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Tax is a word that is generally perceived with negative connotations. A long and arduous process, plaguing all international students everywhere- but it does not have to be. This post is written for incoming international students, so if that is you, I highly recommend reading through this post! 

All international students who receive significant financial aid are taxed 14% on the aid they receive, above the cost of tuition and some fees. This value is usually around 1000 dollars per term, depending on the size of your scholarship, and will be charged to your student account each term. It is the responsibility of the student to make sure they have enough funds in their account to pay for this. 

International students who work campus jobs also get taxed. Around April each year, you will need to file an income tax return, for the taxes you pay on your scholarship and for any taxes you pay on paychecks. It is important to take note that to file any sort of tax return, you will need a Social Security Number (SSN), which is a form of identification used in the United States. However, to get an SSN you need to get a job on campus and receive an employment letter. If you do not want an SSN, you could apply for an Individual Taxpayer Identification Number (ITIN), but I believe it is a much more difficult and complicated process to complete.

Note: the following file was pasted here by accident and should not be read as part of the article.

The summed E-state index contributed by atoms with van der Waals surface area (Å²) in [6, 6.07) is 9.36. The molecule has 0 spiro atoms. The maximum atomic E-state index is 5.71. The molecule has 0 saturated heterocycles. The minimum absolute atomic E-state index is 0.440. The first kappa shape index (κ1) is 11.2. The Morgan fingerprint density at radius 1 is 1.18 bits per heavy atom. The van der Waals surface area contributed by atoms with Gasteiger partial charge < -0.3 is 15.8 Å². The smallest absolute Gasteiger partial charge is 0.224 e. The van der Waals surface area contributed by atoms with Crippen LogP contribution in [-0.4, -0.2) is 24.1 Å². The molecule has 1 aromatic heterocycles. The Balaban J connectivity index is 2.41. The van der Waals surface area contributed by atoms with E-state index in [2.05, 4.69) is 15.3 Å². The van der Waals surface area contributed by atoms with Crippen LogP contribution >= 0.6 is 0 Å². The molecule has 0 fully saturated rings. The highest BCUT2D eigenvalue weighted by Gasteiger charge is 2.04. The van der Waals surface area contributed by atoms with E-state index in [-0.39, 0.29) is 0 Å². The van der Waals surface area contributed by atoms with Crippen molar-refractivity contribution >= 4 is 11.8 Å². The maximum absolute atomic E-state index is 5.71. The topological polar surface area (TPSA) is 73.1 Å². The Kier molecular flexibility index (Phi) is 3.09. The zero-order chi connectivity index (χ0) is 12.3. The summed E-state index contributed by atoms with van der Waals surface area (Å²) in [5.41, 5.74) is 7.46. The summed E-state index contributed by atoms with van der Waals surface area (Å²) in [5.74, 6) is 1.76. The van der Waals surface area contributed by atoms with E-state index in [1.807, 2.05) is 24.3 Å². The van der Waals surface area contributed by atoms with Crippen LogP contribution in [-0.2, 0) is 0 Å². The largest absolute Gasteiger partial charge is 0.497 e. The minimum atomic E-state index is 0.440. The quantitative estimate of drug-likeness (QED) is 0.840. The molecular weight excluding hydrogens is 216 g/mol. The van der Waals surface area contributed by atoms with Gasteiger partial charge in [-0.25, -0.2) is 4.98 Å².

To read more about the SSN application process check out my blog:

I filed my taxes this year during Spring Break in March, and it took me approximately 12 hours to complete the entire process. Dartmouth provides access to tax software that helps you prepare tax forms. However, it is not possible to submit taxes online, you will have to mail them at the local post office.

The bottom line is, as an international student, you should make it a priority to get a job on campus and apply for an SSN as soon as possible. I can promise you, this will ease the stress on your college tax experience. 


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